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When the boys were younger, I took them out shopping with me at least a couple of times a week, whether they wanted to come or not.

We would pile into the car and head out to Wal-Mart, the commissary and wherever else I needed to go that day. My mission was to get everything on my list, and theirs was to talk me into buying even more.

I gave in to them just often enough to make it fun for all of us; sometimes, we lucked out and stumbled into an adventure.

Now that the three of them are older, they are usually scattered around in too many places to tag along with me on errands. This saves both money and time, but can get boring after a while.

I decided to spice things up last week by talking all three of them into going shopping with me. My plan was to squeeze some back-to-school shopping into the day after luring them to the mall with the promise of lunch at the food court.

It worked, and soon we were heading out to look for some not-so-exciting items for the house. When I struck out at our first stop, Jimmy somehow convinced me to go to IKEA.

I hadn’t dared to shop there since we lived in San Diego six years ago … and for a very good reason. The last time I darkened the doors of an IKEA store, I managed to get lost in there and couldn’t find my way out for half an hour.

It was embarrassing, time-consuming and even a little bit scary to wander around three huge levels of Swedish furniture until I finally stumbled upon an exit. I felt so out of synch with the young, happy couples who knew the ins and outs of the store.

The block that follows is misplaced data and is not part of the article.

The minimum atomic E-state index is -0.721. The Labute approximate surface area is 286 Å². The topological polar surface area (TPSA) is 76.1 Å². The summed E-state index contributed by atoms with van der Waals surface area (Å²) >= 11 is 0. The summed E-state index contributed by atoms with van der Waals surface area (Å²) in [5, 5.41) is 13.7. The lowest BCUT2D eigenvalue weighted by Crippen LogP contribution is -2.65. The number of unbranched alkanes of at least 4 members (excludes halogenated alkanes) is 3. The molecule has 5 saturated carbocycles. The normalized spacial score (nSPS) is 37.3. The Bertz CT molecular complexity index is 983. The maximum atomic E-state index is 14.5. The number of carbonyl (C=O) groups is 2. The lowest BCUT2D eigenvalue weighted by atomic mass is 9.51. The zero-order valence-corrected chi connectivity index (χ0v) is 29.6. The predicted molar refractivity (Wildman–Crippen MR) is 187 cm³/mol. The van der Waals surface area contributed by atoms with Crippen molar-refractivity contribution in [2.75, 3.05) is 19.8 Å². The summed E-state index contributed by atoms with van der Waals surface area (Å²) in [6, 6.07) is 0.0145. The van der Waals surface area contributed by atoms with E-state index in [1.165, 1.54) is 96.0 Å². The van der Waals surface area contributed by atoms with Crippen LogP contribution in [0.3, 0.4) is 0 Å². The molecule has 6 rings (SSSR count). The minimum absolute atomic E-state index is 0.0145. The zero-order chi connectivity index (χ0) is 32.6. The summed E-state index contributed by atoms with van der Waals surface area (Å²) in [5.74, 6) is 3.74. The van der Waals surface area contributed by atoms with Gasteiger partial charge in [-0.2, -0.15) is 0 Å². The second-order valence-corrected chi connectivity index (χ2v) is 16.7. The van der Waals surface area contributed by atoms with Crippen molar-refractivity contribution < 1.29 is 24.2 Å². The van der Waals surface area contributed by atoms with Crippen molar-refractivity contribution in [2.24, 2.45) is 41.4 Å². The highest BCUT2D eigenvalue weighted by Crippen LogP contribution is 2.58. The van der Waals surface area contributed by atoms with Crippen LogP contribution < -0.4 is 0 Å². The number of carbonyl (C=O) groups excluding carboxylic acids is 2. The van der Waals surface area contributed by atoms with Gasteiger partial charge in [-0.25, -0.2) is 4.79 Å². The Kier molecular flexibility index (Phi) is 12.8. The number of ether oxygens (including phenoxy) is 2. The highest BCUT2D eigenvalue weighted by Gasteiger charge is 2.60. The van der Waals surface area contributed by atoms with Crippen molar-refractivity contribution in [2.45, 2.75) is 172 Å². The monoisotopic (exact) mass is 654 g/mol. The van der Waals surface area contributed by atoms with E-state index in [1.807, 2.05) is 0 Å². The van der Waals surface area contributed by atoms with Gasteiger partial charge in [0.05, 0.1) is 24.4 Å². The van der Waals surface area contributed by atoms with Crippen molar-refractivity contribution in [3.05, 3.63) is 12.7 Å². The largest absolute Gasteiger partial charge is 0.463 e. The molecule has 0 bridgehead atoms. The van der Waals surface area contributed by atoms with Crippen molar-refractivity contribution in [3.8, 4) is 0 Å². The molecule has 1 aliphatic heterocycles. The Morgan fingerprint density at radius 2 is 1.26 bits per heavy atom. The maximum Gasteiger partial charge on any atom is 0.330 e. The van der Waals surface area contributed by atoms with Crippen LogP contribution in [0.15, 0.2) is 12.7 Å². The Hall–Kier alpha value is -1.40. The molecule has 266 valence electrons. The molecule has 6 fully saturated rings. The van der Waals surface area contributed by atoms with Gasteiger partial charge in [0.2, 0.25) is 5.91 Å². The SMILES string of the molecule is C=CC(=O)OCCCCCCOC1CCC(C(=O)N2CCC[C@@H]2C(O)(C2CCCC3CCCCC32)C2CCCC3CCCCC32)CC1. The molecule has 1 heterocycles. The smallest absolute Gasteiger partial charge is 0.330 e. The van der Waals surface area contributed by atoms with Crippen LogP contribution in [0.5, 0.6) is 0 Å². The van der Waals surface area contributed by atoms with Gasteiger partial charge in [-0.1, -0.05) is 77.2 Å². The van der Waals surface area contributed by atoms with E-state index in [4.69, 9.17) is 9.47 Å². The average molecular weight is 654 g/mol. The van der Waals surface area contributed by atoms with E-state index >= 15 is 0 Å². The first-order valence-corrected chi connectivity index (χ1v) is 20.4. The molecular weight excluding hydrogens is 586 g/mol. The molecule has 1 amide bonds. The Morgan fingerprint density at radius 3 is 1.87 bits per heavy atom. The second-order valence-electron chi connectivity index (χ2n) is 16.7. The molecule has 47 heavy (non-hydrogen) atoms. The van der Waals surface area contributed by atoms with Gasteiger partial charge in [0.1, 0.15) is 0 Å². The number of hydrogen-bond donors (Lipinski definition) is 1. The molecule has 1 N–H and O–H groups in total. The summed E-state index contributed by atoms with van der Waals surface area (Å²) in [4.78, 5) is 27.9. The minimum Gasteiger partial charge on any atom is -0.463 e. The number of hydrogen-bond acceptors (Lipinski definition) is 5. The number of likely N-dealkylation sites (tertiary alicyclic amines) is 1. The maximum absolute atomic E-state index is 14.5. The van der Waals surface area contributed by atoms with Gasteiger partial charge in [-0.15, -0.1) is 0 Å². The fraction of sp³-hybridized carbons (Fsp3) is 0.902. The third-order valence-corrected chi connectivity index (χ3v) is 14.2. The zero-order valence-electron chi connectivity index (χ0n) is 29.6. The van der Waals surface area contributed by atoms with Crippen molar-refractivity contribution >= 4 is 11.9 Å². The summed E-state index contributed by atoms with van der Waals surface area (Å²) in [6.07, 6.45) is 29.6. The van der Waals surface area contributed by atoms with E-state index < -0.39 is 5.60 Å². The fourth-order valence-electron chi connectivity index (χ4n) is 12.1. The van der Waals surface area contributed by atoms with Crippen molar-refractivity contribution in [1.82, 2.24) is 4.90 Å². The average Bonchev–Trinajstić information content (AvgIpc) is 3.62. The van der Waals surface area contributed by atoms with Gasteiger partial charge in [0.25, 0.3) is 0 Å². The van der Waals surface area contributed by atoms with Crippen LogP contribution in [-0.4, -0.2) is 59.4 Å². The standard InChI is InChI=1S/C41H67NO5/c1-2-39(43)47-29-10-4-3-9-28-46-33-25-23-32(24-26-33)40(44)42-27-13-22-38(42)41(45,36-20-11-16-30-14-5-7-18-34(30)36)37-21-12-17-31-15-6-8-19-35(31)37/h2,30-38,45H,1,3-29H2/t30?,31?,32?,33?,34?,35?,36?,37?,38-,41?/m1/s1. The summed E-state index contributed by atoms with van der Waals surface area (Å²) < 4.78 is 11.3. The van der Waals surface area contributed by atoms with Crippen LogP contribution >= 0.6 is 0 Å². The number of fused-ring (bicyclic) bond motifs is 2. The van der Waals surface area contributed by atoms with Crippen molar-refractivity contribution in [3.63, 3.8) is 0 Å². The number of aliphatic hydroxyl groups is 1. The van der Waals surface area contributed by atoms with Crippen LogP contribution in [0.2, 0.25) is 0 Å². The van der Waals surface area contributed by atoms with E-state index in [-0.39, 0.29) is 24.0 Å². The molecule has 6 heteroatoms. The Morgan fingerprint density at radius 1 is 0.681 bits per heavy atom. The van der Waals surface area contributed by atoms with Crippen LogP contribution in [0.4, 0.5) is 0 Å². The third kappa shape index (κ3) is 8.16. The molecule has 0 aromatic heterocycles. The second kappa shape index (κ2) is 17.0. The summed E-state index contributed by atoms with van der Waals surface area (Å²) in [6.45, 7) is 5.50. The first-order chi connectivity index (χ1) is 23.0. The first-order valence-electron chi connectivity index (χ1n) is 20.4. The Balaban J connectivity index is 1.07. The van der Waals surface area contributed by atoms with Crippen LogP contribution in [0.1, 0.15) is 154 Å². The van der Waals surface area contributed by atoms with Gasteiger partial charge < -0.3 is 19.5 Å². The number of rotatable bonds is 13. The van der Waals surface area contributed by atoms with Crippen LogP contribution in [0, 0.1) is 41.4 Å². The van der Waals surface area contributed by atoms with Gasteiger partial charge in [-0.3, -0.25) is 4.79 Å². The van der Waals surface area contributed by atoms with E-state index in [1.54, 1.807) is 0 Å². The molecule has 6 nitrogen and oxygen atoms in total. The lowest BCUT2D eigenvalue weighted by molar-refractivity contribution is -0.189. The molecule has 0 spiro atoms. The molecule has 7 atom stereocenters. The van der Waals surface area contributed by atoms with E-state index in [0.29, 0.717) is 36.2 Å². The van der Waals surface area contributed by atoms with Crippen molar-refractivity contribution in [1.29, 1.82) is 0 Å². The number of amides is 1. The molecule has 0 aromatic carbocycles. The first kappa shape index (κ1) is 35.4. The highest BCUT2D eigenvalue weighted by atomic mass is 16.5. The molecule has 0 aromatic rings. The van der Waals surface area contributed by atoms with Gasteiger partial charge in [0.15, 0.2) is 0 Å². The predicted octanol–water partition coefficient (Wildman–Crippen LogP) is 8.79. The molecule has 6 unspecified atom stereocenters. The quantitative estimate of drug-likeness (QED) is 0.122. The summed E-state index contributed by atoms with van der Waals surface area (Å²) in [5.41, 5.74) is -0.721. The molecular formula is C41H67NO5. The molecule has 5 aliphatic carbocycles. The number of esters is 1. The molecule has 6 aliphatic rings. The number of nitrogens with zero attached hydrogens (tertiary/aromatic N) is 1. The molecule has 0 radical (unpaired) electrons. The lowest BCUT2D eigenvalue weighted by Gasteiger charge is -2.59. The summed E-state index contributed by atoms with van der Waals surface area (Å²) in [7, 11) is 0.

"Where was the irritating salesperson who should be following me around and offering to get swatches of fabric?" I inwardly fumed.

In any other furniture store, I could ask him the way out. But then again, in any other furniture store, I wouldn’t have been lost in the first place!

When I finally emerged from that nightmare, I decided IKEA just wasn’t the store for me. It’s a decision I haven’t given much thought to since.

Then, Jimmy started to tease me about how silly I was being. He reminded me that I would have the three of them with me to help me face my fear and find my way through the store.

Like so many times before, I gave in to my oldest son’s wishes and dared to try my luck at IKEA again. Within minutes of our arrival, I was even brave enough to leave the boys in the living room section while I wandered over to the beds.

We used our cell phones to find one another when it was time to head down to another level. We kept running into dead ends, just as I had in California, but it was funny this time because we could laugh about it together.

I even managed to find some curtains I liked and decided to try my luck at hemming them myself, using the plastic strip provided by IKEA.

Only Ron and the boys have seen what they look like hanging in the windows, so I honestly cannot report whether it was a good thing or a bad thing that I finally got over my fear of the iconic Swedish furniture store.

A mother of three boys, Pam Zich has been married to a Marine for 18 years and currently lives in Springfield, Va. You may e-mail her at homefront@stripes.osd.mil or visit her Web site at www.lifeonthehomefront.com.


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